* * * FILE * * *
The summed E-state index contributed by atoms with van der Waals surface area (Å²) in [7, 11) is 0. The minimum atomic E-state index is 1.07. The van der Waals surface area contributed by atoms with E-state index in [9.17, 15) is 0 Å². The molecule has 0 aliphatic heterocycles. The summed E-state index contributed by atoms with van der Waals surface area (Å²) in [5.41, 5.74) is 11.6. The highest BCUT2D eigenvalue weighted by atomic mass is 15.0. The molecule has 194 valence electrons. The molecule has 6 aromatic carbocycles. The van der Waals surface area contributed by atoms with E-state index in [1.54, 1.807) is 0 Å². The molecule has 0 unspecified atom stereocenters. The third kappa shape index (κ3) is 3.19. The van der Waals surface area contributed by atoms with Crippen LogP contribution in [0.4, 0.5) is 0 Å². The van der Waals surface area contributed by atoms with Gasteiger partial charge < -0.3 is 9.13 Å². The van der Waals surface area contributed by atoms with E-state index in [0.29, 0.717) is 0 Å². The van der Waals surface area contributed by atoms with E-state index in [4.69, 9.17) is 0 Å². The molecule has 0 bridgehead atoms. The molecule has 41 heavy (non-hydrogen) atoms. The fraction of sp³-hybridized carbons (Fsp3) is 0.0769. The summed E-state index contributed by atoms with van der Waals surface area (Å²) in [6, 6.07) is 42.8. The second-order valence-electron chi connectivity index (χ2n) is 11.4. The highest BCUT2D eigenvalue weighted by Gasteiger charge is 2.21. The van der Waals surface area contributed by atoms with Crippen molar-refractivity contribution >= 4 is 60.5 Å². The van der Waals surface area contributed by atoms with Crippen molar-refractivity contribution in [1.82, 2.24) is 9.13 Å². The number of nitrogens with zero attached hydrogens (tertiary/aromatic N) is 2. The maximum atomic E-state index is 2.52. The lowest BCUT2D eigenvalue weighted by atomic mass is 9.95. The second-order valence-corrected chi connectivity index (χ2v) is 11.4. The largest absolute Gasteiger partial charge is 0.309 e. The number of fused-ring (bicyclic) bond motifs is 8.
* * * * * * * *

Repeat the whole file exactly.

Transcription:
The summed E-state index contributed by atoms with van der Waals surface area (Å²) in [7, 11) is 0. The minimum atomic E-state index is 1.07. The van der Waals surface area contributed by atoms with E-state index in [9.17, 15) is 0 Å². The molecule has 0 aliphatic heterocycles. The summed E-state index contributed by atoms with van der Waals surface area (Å²) in [5.41, 5.74) is 11.6. The highest BCUT2D eigenvalue weighted by atomic mass is 15.0. The molecule has 194 valence electrons. The molecule has 6 aromatic carbocycles. The van der Waals surface area contributed by atoms with E-state index in [1.54, 1.807) is 0 Å². The molecule has 0 unspecified atom stereocenters. The third kappa shape index (κ3) is 3.19. The van der Waals surface area contributed by atoms with Crippen LogP contribution in [0.4, 0.5) is 0 Å². The van der Waals surface area contributed by atoms with Gasteiger partial charge < -0.3 is 9.13 Å². The van der Waals surface area contributed by atoms with E-state index in [0.29, 0.717) is 0 Å². The van der Waals surface area contributed by atoms with E-state index in [4.69, 9.17) is 0 Å². The molecule has 0 bridgehead atoms. The molecule has 41 heavy (non-hydrogen) atoms. The fraction of sp³-hybridized carbons (Fsp3) is 0.0769. The summed E-state index contributed by atoms with van der Waals surface area (Å²) in [6, 6.07) is 42.8. The second-order valence-electron chi connectivity index (χ2n) is 11.4. The highest BCUT2D eigenvalue weighted by Gasteiger charge is 2.21. The van der Waals surface area contributed by atoms with Crippen molar-refractivity contribution >= 4 is 60.5 Å². The van der Waals surface area contributed by atoms with Crippen molar-refractivity contribution in [1.82, 2.24) is 9.13 Å². The number of nitrogens with zero attached hydrogens (tertiary/aromatic N) is 2. The maximum atomic E-state index is 2.52. The lowest BCUT2D eigenvalue weighted by atomic mass is 9.95. The second-order valence-corrected chi connectivity index (χ2v) is 11.4. The largest absolute Gasteiger partial charge is 0.309 e. The number of fused-ring (bicyclic) bond motifs is 8.